And to the people who are saying that we shouldn’t be so “shocked” and “surprised” and so forth, because this is what Hollywood does? I just say that I think everyone’s mostly surprised that they cast white kids in what has repeatedly been called an ASIAN world. It was always a fear, but with how popular the original series was, and how often and openly it had been described as an ASIAN world, we thought that maybe Hollywood would get the hint. We had our hopes dashed, and we’re angry about that as well as the casting. I think a lot of people would LIKE to have some faith in Hollywood again, and every once in a while, something happens that gets our hopes up, and then they do something like THIS and we get pessimistic again.

    And for anyone who thinks it doesn’t matter? These characters are heroes for COUNTLESS children of Asian descent. Paramount’s casting is a slap in the face to them, telling them that even if they can get cartoons about kids like them, they’re not good enough to be in the movies. It’s telling them that white kids are better than them, more popular than them, more talented than them, and better loved than them, and THAT is unacceptable.

  5. You for a guy (Shamaylan) who casts at least one member of his race (indian) randomly in everyone of his movies you would think he would be a little more sensitive to the issue. It’s really fucking stupid the way this film has been cast. It’s an asian anime for christ sake! There’s no excuse for it. But then again this is Hollywood and there are usually only about three gross misrepresentations of people of each nationality of the world allowed to represent and I guess all of the actors from crouching tiger hidden dragon and Jackie Chan were busy.

  6. They’re ‘clearly Asian’? because they dress in Asian-style clothing and know martial arts? Sorry, but I could walk around in a kimono, learn judo/kung fu/whatever, cover my floor with tatami, flood my existence with asian culture, but my eyes will stay round and blue. Rather than the surroundings, the cast should match the look of the characters.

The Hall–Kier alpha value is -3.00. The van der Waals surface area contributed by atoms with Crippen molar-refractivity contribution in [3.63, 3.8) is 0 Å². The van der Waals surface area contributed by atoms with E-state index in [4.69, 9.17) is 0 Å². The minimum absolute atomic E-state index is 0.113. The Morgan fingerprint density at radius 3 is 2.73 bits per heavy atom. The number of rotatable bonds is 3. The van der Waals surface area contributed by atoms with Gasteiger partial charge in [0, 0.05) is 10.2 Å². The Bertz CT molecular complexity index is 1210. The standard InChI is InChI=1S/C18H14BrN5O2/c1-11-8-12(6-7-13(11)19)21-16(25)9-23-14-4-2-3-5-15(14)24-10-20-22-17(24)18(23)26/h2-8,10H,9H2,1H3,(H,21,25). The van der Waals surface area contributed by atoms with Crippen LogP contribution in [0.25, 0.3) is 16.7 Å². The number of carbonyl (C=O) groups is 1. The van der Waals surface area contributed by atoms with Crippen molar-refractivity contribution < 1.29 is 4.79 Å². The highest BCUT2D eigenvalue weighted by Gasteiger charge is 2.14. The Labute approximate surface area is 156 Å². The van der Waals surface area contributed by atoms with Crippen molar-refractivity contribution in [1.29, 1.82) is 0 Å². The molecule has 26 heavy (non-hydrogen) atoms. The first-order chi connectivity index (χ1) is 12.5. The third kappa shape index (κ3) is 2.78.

These characters happen to not be Asian or Caucasian. Avatar is set in, as someone else said, a fantasy world slightly resembling our own. Races as we know them are features of people of Earth, and if you watch the opening sequence you can clearly see that the world portrayed is not Earth (if the flying bison and people who can manipulate elements with their bare ands didn’t clue you in).

    For example, Katara has a very Indian look to her but her eyes are blue. So for her they should cast an Indian or Indian-looking girl and give her blue contacts. The fire nation looks closer to Asian, and Aang looks more white. They should have been cast accordingly, and they weren’t, but to think that they are Asians when there isn’t even an Asia in this world, is rediculous. The Asian influence is just that: influence.

    Oh, and Bettycastle, it’s not an \Asian anime\. It’s American. Your idiocy is even more amusing by the fact that you made this an exclamation.

    Margaret, I love you, and I do wish there were more Asians in the media, but on this you’re way off.

  7. Kristie, you’re an idiot.

    You’re right in that there is no Asia in the Avatar world, but you’re incredibly foolish to say race doesn’t matter in a fantasy world. Any good fantasy writer will create a world that is based on the real world (if it’s not explicitly mentioned that it is the real world like in Harry Potter), and this includes having race in mind when creating characters. Even the blue aliens in James’s Avatar are based on some native people.

    Ursula Le Guin is a prime example of why race matters in fantasy. She wrote the Earthsea fantasy series with a brown skinned lead character, but when the SciFi channel made a movie based on her books, they turned the lead into a Caucasian person, and Ursula was pissed:

    slate[dot]com/id/2111107/

    The article also reveals possible clues to Michael and Bryan’s situation with The Last Airbender and why they can’t publicly speak out about the movie. They can only say good things, which they haven’t even really done besides saying the teaser trailer looked good and they’re excited to see the final movie (as opposed to praising the actors’ portrayals of their characters). Even though they’ve remained mostly silent, Bryan did draw this poster for ComiCon that features an Asian Aang:

    flickr[dot]com/photos/overweightglobgrease/3774982297/in/photostream/

    You can’t POSSIBLY say he looks Caucasian. And remember, it’s the creator’s word against yours.